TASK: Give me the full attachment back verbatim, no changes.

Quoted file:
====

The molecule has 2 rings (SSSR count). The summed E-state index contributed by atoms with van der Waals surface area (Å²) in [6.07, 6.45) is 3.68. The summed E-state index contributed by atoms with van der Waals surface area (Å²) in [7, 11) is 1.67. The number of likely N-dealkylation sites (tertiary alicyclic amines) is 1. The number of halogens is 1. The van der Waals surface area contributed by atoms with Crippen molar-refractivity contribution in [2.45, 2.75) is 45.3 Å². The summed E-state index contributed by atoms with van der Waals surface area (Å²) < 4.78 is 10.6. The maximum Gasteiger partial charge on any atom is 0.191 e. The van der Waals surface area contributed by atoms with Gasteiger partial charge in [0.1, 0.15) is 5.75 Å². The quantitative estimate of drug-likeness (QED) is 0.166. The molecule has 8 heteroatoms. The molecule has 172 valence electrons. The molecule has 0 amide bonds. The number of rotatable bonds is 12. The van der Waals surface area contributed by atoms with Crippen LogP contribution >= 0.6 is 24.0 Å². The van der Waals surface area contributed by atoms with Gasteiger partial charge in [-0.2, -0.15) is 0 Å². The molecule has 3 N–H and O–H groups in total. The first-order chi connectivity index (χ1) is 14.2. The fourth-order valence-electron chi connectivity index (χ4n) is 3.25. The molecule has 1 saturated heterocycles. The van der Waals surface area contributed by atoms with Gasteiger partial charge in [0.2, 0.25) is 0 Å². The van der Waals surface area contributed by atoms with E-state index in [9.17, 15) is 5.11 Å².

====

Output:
The molecule has 2 rings (SSSR count). The summed E-state index contributed by atoms with van der Waals surface area (Å²) in [6.07, 6.45) is 3.68. The summed E-state index contributed by atoms with van der Waals surface area (Å²) in [7, 11) is 1.67. The number of likely N-dealkylation sites (tertiary alicyclic amines) is 1. The number of halogens is 1. The van der Waals surface area contributed by atoms with Crippen molar-refractivity contribution in [2.45, 2.75) is 45.3 Å². The summed E-state index contributed by atoms with van der Waals surface area (Å²) < 4.78 is 10.6. The maximum Gasteiger partial charge on any atom is 0.191 e. The van der Waals surface area contributed by atoms with Gasteiger partial charge in [0.1, 0.15) is 5.75 Å². The quantitative estimate of drug-likeness (QED) is 0.166. The molecule has 8 heteroatoms. The molecule has 172 valence electrons. The molecule has 0 amide bonds. The number of rotatable bonds is 12. The van der Waals surface area contributed by atoms with Crippen LogP contribution >= 0.6 is 24.0 Å². The van der Waals surface area contributed by atoms with Gasteiger partial charge in [-0.2, -0.15) is 0 Å². The molecule has 3 N–H and O–H groups in total. The first-order chi connectivity index (χ1) is 14.2. The fourth-order valence-electron chi connectivity index (χ4n) is 3.25. The molecule has 1 saturated heterocycles. The van der Waals surface area contributed by atoms with Gasteiger partial charge in [0.2, 0.25) is 0 Å². The van der Waals surface area contributed by atoms with E-state index in [9.17, 15) is 5.11 Å².